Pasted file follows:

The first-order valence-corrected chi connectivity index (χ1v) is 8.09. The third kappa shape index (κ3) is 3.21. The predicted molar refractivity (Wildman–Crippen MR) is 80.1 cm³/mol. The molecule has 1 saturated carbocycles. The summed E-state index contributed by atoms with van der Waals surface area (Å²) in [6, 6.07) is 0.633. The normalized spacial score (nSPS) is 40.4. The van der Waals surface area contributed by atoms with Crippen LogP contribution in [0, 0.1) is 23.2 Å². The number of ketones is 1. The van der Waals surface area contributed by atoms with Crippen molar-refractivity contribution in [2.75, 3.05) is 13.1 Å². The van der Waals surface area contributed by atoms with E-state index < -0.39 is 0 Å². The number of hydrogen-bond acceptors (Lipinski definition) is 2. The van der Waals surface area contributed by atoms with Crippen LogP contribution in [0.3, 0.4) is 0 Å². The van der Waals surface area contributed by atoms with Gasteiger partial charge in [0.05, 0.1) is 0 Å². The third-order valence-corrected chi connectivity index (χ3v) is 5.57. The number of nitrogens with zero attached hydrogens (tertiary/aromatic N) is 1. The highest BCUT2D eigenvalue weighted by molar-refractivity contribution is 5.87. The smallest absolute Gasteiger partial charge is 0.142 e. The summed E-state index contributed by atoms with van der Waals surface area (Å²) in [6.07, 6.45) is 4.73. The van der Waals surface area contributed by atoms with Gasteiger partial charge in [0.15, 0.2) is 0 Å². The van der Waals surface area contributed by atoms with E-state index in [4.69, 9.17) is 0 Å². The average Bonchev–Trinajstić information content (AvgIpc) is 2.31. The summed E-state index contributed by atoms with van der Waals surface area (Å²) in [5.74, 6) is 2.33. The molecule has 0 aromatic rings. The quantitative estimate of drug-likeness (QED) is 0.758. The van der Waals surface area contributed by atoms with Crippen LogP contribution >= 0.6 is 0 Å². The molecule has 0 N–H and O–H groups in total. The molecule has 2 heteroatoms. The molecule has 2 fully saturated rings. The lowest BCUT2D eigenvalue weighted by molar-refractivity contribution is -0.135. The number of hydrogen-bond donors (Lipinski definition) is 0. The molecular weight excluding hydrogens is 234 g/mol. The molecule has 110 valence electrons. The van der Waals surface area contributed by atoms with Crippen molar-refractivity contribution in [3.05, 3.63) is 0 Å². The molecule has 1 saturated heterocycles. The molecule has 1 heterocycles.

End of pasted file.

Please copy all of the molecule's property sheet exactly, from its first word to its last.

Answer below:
The first-order valence-corrected chi connectivity index (χ1v) is 8.09. The third kappa shape index (κ3) is 3.21. The predicted molar refractivity (Wildman–Crippen MR) is 80.1 cm³/mol. The molecule has 1 saturated carbocycles. The summed E-state index contributed by atoms with van der Waals surface area (Å²) in [6, 6.07) is 0.633. The normalized spacial score (nSPS) is 40.4. The van der Waals surface area contributed by atoms with Crippen LogP contribution in [0, 0.1) is 23.2 Å². The number of ketones is 1. The van der Waals surface area contributed by atoms with Crippen molar-refractivity contribution in [2.75, 3.05) is 13.1 Å². The van der Waals surface area contributed by atoms with E-state index < -0.39 is 0 Å². The number of hydrogen-bond acceptors (Lipinski definition) is 2. The van der Waals surface area contributed by atoms with Crippen LogP contribution in [0.3, 0.4) is 0 Å². The van der Waals surface area contributed by atoms with Gasteiger partial charge in [0.05, 0.1) is 0 Å². The third-order valence-corrected chi connectivity index (χ3v) is 5.57. The number of nitrogens with zero attached hydrogens (tertiary/aromatic N) is 1. The highest BCUT2D eigenvalue weighted by molar-refractivity contribution is 5.87. The smallest absolute Gasteiger partial charge is 0.142 e. The summed E-state index contributed by atoms with van der Waals surface area (Å²) in [6.07, 6.45) is 4.73. The van der Waals surface area contributed by atoms with Gasteiger partial charge in [0.15, 0.2) is 0 Å². The van der Waals surface area contributed by atoms with E-state index in [4.69, 9.17) is 0 Å². The average Bonchev–Trinajstić information content (AvgIpc) is 2.31. The summed E-state index contributed by atoms with van der Waals surface area (Å²) in [5.74, 6) is 2.33. The molecule has 0 aromatic rings. The quantitative estimate of drug-likeness (QED) is 0.758. The van der Waals surface area contributed by atoms with Crippen LogP contribution >= 0.6 is 0 Å². The molecule has 0 N–H and O–H groups in total. The molecule has 2 heteroatoms. The molecule has 2 fully saturated rings. The lowest BCUT2D eigenvalue weighted by molar-refractivity contribution is -0.135. The number of hydrogen-bond donors (Lipinski definition) is 0. The molecular weight excluding hydrogens is 234 g/mol. The molecule has 110 valence electrons. The van der Waals surface area contributed by atoms with Crippen molar-refractivity contribution in [3.05, 3.63) is 0 Å². The molecule has 1 saturated heterocycles. The molecule has 1 heterocycles.